The Wednesday Word
Relax and Remember
Set aside 10 -15 minutes and create a suitable environment by removing any distractions. Make sure that you are comfortable. Perhaps light a candle. Make the sign of the cross † and remain still for a minute of settling silence.
Call to mind the love that God has for you.
Remember that through this scripture our Lord is truly present. Then read the Gospel, preferably aloud and slowly, and pay attention to any words that stand out. If any do, meditate on them for a few minutes and be invited into a dialogue with God.
The Gospel for Sunday 27th February 2022 - Judging Others (Luke 6.39-45)
Jesus told a parable to his disciples. ‘Can one blind man guide another? Surely both will fall into a pit? The disciple is not superior to his teacher; the fully trained disciple will always be like his teacher. Why do you observe the splinter in your brother’s eye and never notice the plank in your own? How can you say to your brother, “Brother, let me take out the splinter that is in your eye,” when you cannot see the plank in your own? Hypocrite! Take the plank out of your own eye first, and then you will see clearly enough to take out the splinter that is in your brother’s eye. “There is no sound tree that produces rotten fruit, nor again a rotten tree that produces sound fruit. For every tree can be told by its own fruit; people do not pick figs from thorns, nor gather grapes from brambles. A good man draws what is good from the store of goodness in his heart; a bad man draws what is bad from the store of badness. For a man’s words flow out from what fills his heart.
After spending a few minutes considering this Gospel, continue by reading Fr Henry Wansbrough’s reflection.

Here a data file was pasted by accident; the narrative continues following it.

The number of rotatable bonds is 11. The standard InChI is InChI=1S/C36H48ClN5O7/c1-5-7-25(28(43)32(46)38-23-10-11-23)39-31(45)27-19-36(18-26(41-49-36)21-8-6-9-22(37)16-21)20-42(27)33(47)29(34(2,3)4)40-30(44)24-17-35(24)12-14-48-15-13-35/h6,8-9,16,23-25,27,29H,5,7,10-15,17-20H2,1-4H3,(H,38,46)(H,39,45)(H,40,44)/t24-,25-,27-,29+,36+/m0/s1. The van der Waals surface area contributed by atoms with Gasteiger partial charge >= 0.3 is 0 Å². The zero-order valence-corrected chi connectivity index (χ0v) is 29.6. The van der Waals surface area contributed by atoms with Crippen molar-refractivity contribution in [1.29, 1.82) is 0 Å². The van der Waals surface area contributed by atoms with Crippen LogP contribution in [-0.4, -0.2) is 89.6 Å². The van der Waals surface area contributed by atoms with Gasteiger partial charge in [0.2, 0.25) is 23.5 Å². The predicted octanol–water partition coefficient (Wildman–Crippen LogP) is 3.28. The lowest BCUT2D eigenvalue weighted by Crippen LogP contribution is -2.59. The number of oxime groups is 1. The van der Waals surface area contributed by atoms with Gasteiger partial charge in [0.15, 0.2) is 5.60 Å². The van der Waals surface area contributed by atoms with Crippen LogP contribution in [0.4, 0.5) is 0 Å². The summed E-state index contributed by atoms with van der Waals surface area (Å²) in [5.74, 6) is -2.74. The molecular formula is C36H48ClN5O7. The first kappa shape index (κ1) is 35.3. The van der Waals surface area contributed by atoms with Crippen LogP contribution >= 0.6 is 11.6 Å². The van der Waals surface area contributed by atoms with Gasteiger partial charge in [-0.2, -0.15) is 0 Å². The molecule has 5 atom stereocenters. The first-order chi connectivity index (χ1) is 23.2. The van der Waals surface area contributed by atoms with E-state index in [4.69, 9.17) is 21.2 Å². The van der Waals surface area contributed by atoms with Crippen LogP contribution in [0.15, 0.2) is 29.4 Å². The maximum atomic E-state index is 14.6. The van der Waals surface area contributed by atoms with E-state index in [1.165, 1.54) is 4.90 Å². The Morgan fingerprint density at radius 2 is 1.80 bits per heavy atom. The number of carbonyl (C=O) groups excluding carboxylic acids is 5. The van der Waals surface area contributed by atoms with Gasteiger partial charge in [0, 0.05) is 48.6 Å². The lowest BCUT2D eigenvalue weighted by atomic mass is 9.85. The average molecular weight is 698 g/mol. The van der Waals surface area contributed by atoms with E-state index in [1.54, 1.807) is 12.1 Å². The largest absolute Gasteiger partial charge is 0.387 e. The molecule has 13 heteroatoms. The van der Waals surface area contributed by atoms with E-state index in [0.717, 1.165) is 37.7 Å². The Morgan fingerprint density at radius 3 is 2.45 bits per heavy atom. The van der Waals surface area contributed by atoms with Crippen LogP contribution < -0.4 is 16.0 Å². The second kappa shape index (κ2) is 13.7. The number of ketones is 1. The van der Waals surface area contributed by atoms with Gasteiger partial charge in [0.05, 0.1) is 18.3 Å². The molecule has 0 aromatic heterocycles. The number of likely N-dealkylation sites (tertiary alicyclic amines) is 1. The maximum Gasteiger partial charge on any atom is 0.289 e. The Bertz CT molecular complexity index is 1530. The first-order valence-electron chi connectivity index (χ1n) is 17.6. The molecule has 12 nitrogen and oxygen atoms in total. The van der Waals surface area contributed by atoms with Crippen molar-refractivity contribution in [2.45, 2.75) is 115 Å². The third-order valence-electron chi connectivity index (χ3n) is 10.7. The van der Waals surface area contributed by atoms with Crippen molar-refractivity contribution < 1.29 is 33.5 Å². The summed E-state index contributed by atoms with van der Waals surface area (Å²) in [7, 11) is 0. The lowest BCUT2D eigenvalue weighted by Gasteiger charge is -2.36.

Matthew gathered together the teaching of Jesus on the basic requirements of Christian morality into the Sermon on the Mount; that formed a sort of manifesto for the Kingdom of Heaven, starting with the eight Beatitudes. Luke gathers many of the same teachings into his ‘Sermon on the Plain’, starting with four Beatitudes. This has provided the gospel readings for the last three Sundays. Matthew, writing for Christians of Jewish origin, stressed Jesus’ teaching on law, and how Jesus made it more interior and often more demanding. Luke, always aware of the needs of the poor, stresses more our social obligations. As he draws to a conclusion, he gives us two of Jesus’ warnings, expressed in the vivid language and with the fierce exaggeration and wit that is so characteristic of Jesus’ teachings. The first, the splinter and the log, warns us to use the same standards in judging ourselves as we use in judging others. The second, the sound and rotten fruit, is perhaps a double warning. You can judge people only by their actions. More profoundly, it is also a challenge: don’t flatter yourself on your achievements until you are good through and through, until the store of goodness in your heart is really overflowing. Is it ever helpful to point out people’s faults?
Dom Henry Wansbrough OSB
Respond and Request
Now slowly and prayerfully read the Gospel once again but this time in silence. Consider how this Gospel could apply to your life in general. Then thank God for any insight you may have received. Conclude by asking God to bless you with one of the following spiritual gifts to help you act on any resolution you have made: love, understanding, wisdom, faithfulness, peace, self control, patience, or joy. Please remember to pray for the Church and particularly our school families. Then conclude by requesting the prayers of Our Lady & St Joseph.
The Wednesday Word is under the patronage of St Joseph,
Patron Saint of Families and Protector of the Church